Louise Numina is an Anmatyerre artist and one of six sisters and three brothers who lived at Ti Tree, 190km North of Alice Springs in Central Australia. Her mother is artist Barbara Mbitjana (Other names: Pananka or Price). She attended primary school at Stirling Station, a cattle station near Tennant Creek where she began painting at a young age, taking guidance from her world-famous aunties Gloria and Kathleen Petyarre. She later studied at Yirara College in Alice Springs. After her studies, she returned to Stirling Station working with the Community Development Program. In 2000 the Numina family moved to Darwin where they still live today.
Louise and her five sisters, also well-respected artists from Utopia, share many totems including the Bush Medicine Plant, Thorny Devil Lizard, Awelye (Ceremonial Body Paint), and Women’s Dreaming’s. Louise first began painting the Women's bush tucker dreaming’s when she was a young girl. Aboriginal women have their own ceremonies in which a series of song and dance cycles tell of the Ancestral Beings who walked the earth teaching women’s law and ceremony to isolated groups living throughout the desert. Each tribe has its own set of woman ancestors with different stories, designs and dances. However, most of the ceremonies have one theme in common to all groups, that of food gathering as the most important part of women’s lives.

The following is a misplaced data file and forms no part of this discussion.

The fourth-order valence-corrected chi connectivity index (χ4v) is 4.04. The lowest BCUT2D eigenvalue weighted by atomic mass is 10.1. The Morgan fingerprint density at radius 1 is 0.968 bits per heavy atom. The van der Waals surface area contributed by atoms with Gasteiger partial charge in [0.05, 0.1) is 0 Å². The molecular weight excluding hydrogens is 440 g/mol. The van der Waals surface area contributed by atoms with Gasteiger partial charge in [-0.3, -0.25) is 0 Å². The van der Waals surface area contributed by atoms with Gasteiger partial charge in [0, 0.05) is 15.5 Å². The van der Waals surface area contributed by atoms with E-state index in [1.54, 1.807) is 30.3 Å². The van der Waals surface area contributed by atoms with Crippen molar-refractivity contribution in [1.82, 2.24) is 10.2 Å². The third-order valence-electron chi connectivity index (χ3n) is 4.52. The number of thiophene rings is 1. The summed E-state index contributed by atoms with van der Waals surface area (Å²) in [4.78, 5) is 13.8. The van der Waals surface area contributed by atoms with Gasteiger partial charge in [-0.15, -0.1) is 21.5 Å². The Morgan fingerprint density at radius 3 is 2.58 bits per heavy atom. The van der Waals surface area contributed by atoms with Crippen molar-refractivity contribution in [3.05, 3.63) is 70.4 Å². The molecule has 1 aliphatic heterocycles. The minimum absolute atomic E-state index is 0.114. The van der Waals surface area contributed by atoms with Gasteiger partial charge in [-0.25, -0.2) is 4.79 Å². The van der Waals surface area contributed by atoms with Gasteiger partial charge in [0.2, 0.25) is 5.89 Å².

The song and dance ceremonies mainly revolve around bush tucker, such as yam, banana, wild tomato, plum, onions, honey ants, witchetty grubs, nuts, and berries. In their paintings they depict the implements they use, including digging sticks, grinding stones, and coolamons for carrying. During the ceremonies, the women will paint their bodies and breasts in various designs which represent the ceremony being performed. These are mostly curved or straight lines, including circles and squares.
Louise now predominantly paints the Bush Medicine Leaves, Bush Yam & Awelye (Ceremonial Body Paint).
About the artwork
In this painting, Louise paints about bush foods, in particular the bush melons. Bush melons were often collected with Bush Yam Seeds. Women would typically hunt for these foods and bring them back to camp. The yam seeds would need to be soaked in water first before being crushed up to make damper. Women would head to the waterholes to do this, and then proceed with the cooking process. These bush foods were a big source of bush tucker for Louise’s family.
2018 Creative Native Perth – Healing and Reconciliation Exhibition
2016 Darwin – Raintree Art
2014 Creative Native Perth – Leaves Exhibition
2012 Paris – Numina Sisters Collective
2012 London – Numina Sisters Collective